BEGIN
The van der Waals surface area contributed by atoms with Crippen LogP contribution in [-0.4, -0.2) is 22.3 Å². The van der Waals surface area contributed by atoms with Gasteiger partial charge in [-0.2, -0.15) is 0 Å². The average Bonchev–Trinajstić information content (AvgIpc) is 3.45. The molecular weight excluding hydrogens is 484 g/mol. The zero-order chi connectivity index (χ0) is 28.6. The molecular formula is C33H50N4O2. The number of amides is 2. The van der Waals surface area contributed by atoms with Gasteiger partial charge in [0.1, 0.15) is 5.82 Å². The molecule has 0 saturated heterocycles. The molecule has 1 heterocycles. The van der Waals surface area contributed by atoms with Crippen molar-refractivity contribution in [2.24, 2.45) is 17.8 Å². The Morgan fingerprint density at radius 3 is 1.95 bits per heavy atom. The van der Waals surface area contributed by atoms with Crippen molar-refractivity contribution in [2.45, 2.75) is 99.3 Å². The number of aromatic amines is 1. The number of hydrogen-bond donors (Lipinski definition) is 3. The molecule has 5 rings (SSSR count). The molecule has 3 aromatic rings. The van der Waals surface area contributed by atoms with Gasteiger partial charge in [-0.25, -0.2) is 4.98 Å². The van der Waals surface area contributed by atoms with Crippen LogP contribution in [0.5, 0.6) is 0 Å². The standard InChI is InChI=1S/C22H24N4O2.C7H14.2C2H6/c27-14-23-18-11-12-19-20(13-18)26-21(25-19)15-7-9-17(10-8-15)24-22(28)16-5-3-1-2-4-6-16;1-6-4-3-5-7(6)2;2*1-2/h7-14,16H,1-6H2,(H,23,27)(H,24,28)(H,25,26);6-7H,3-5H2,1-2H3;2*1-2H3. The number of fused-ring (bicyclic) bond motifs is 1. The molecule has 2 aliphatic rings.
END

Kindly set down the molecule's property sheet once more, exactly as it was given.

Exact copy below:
The van der Waals surface area contributed by atoms with Crippen LogP contribution in [-0.4, -0.2) is 22.3 Å². The van der Waals surface area contributed by atoms with Gasteiger partial charge in [-0.2, -0.15) is 0 Å². The average Bonchev–Trinajstić information content (AvgIpc) is 3.45. The molecular weight excluding hydrogens is 484 g/mol. The zero-order chi connectivity index (χ0) is 28.6. The molecular formula is C33H50N4O2. The number of amides is 2. The van der Waals surface area contributed by atoms with Gasteiger partial charge in [0.1, 0.15) is 5.82 Å². The molecule has 0 saturated heterocycles. The molecule has 1 heterocycles. The van der Waals surface area contributed by atoms with Crippen molar-refractivity contribution in [2.24, 2.45) is 17.8 Å². The Morgan fingerprint density at radius 3 is 1.95 bits per heavy atom. The van der Waals surface area contributed by atoms with Crippen molar-refractivity contribution in [2.45, 2.75) is 99.3 Å². The number of aromatic amines is 1. The number of hydrogen-bond donors (Lipinski definition) is 3. The molecule has 5 rings (SSSR count). The molecule has 3 aromatic rings. The van der Waals surface area contributed by atoms with Gasteiger partial charge in [-0.25, -0.2) is 4.98 Å². The van der Waals surface area contributed by atoms with Crippen LogP contribution in [0.5, 0.6) is 0 Å². The standard InChI is InChI=1S/C22H24N4O2.C7H14.2C2H6/c27-14-23-18-11-12-19-20(13-18)26-21(25-19)15-7-9-17(10-8-15)24-22(28)16-5-3-1-2-4-6-16;1-6-4-3-5-7(6)2;2*1-2/h7-14,16H,1-6H2,(H,23,27)(H,24,28)(H,25,26);6-7H,3-5H2,1-2H3;2*1-2H3. The number of fused-ring (bicyclic) bond motifs is 1. The molecule has 2 aliphatic rings.